• 1/3 cup boiling water
  • 1 medium head of cauliflower, divided into medium florets
  • 1 large red onion, sliced
  • 2/3 cup golden raisins
  • 1/2 cup green olives, pitted and cut lengthwise in half
  • 4 tablespoons olive oil
  • 2 bay leaves
  • Salt and black pepper
  • 4 tablespoons roughly chopped parsley

Directions:

  • Preheat oven to 400 degrees F. Put the saffron strands in a small bowl and pour over the boiling water. Leave to infuse for a minute, then pour the saffron and water into a large mixing bowl. Add the remaining ingredients, except the parsley, and mix well.
  • Transfer mixture to a medium ovenproof dish, cover with foil and place in the oven. Cook for 40-45 minutes, or until the cauliflower is tender but still a bit firm, not soft. Halfway through the cooking time remove the dish from the oven and stir well, then cover again and return to bake.
  • Once the cauliflower is cooked, take it out of the oven, remove the foil and allow to cool down slightly before stirring in the parsley. Taste and adjust seasoning, then serve warm or at room temperature.

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Summer Produce :: Yardlong Beans

Yardlong beans go by many names: bora, bodi, long-podded cowpea, asparagus bean, pea bean, snake bean, or Chinese long bean. Because it grows well is sub-tropical and tropical climates, it is typically found throughout Southeast Asian countries. Here are some interesting tidbits I discovered in my research:

  • Yardlong beans become waterlogged when cooked steamed or boiled so are best cooked with oil
  • Although the beans can grow to be 3 feet long, optimal picking is between 12-18″
  • They are a good source of protein, vitamin A, thiamin, riboflavin, iron, phosphorus, and potassium, and a very good source for vitamin C, folate, magnesium, and manganese
  • I have found references to canning and fermenting these beans so I plan on trying both this summer!

Weekly Farm Notes :: May 19th, 2015

Hello,

Now that we are close to the end of the Spring CSA, we wanted to give you a heads up on what to expect from us this summer. To start, we will have lots of beans! The list includes green beans, yard long beans, Crowder peas, Italian beans, October beans, and half white runners. To give you some insight into each variety, we will highlight a different bean each week. Up this week: Crowder peas! Check out the details below.

Hope to see you at the market tomorrow!

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May 20th Produce

Here are some of the items you can expect this week:

  • Kohlrabi: I have been daydreaming of kohlrabi fritters lately. You too? This recipe looks like a great place to start.
  • Beets: you HAVE to try roasting beets and combining them with kalamata olives, orange and goat cheese. It is one of the best flavor combinations I have ever tried. It’s great on a sandwich or as a salad. I wrote about it here – give it a try and let us know what you think!
  • Green Leaf Lettuce: the lettuce this week has turned a little bitter so we wanted to provide a salad dressing recipe that would stand up to it. See below!
  • Salad Turnips: I have loved adding these raw to my sandwiches this week. Today I sliced these thinly and added them to a sandwich with hard boiled eggs, avocado and Sriracha. Talk about good food, fast!
  • Tender Collards: don’t forget, you can dehydrate your greens! Check out more here.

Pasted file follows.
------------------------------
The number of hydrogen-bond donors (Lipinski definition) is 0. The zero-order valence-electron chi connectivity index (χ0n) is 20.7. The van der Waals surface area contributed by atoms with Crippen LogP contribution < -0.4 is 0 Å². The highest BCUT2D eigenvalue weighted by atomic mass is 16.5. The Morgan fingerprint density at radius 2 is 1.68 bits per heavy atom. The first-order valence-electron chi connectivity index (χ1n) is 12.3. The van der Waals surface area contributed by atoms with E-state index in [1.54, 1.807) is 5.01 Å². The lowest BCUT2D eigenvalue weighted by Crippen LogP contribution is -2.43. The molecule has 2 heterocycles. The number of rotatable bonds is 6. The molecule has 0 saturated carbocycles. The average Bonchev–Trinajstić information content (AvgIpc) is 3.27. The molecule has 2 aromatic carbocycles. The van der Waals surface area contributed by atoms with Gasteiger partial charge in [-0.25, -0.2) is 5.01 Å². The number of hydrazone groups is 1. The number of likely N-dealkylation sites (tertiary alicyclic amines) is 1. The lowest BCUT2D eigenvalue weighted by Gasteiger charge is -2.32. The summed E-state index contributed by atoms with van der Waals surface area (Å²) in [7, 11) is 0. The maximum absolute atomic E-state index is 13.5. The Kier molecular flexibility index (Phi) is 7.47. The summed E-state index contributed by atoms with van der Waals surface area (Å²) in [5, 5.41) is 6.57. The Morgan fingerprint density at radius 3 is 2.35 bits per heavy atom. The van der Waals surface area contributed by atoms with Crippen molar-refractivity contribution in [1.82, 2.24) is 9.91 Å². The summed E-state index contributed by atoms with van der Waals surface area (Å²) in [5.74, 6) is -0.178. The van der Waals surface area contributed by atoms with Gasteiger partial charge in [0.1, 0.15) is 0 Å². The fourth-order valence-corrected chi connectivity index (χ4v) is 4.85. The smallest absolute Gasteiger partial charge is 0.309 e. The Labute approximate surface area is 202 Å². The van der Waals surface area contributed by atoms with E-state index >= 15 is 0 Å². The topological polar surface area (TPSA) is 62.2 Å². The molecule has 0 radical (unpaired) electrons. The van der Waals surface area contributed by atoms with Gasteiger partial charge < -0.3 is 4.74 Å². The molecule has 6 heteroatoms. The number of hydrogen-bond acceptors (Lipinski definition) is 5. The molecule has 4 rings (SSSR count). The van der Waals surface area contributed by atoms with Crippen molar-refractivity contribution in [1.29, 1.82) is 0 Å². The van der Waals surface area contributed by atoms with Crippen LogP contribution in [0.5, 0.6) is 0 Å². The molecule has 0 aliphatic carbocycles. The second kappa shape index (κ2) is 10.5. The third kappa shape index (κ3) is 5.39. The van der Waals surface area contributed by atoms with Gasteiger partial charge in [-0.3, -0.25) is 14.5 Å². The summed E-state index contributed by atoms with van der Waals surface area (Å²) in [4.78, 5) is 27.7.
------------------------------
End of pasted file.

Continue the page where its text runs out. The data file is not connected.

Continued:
• Toscano & Beira Kale: I really love these little baked quinoa and kale bites. I have a feeling you will too.
  • Napa Chinese Cabbage: I posted this recipe last week for spicy raw pak choi but I think it would be equally as good with this cabbage. I served it along side a ramen noodle soup and it was perfect.

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Recipe :: Sesame-Miso Dressing

This recipe is from Cook’s Illustrated and will coat 10 cups of washed and dried salad greens.

Ingredients:

  • 2 tablespoons white miso
  • 1 tablespoon honey
  • 1 tablespoon soy sauce
  • 2 tablespoons water
  • 2 tablespoons peanut oil
  • 2 tablespoons sesame seeds, toasted and crushed
  • 1 scallion, sliced thin

Directions:

  • Whisk together miso, honey, soy sauce, and water in medium bowl; gradually whisk in peanut oil, then stir in sesame seeds and scallion.

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Summer Produce :: Crowder Peas

I had never heard of crowder peas so thought we would start here. Below are a few interesting tidbits I found on this site. I am really looking forward to trying these this summer!

  • The crowder pea variety gets its name from the way its peas crowd themselves in the pod.
  • Blackeye peas, crowder peas, field peas, and Lady Cream peas are varieties of the same species commonly called “cowpeas” or “Southern peas”.
  • It has a rich, hearty flavor and creates a dark pot liquor when cooked.
  • 1 cup (172 grams) of cooked crowder peas has only 200 calories, very little fat and 45% RDA of fiber.

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Other News

Have you read Alice O’Dea’s latest article? Check out her latest article on shrubs (which featured our recipe!).


Collard Green Falafel

I absolutely love falafel. I could eat it every day and be a very happy person. Especially when there’s hummus, pita and olives served along side. But to make authentic falafel, one needs to start with dried chickpeas (something I don’t always have on hand) and remember to soak them overnight (which I rarely remember to do). You don’t actually cook the beans when falafel are made this way which ensures a nice dense texture. While the recipe below yields falafel that are a little softer than the traditional version, they are a great, quick alternative.

The recipe below was adapted from The Minimalist Baker. They are all about simple recipes that can be made with 10 ingredients or less. Check out their blog if that type of cooking is up your alley!

Collard Green Falafel
makes about 25 1.5″ patties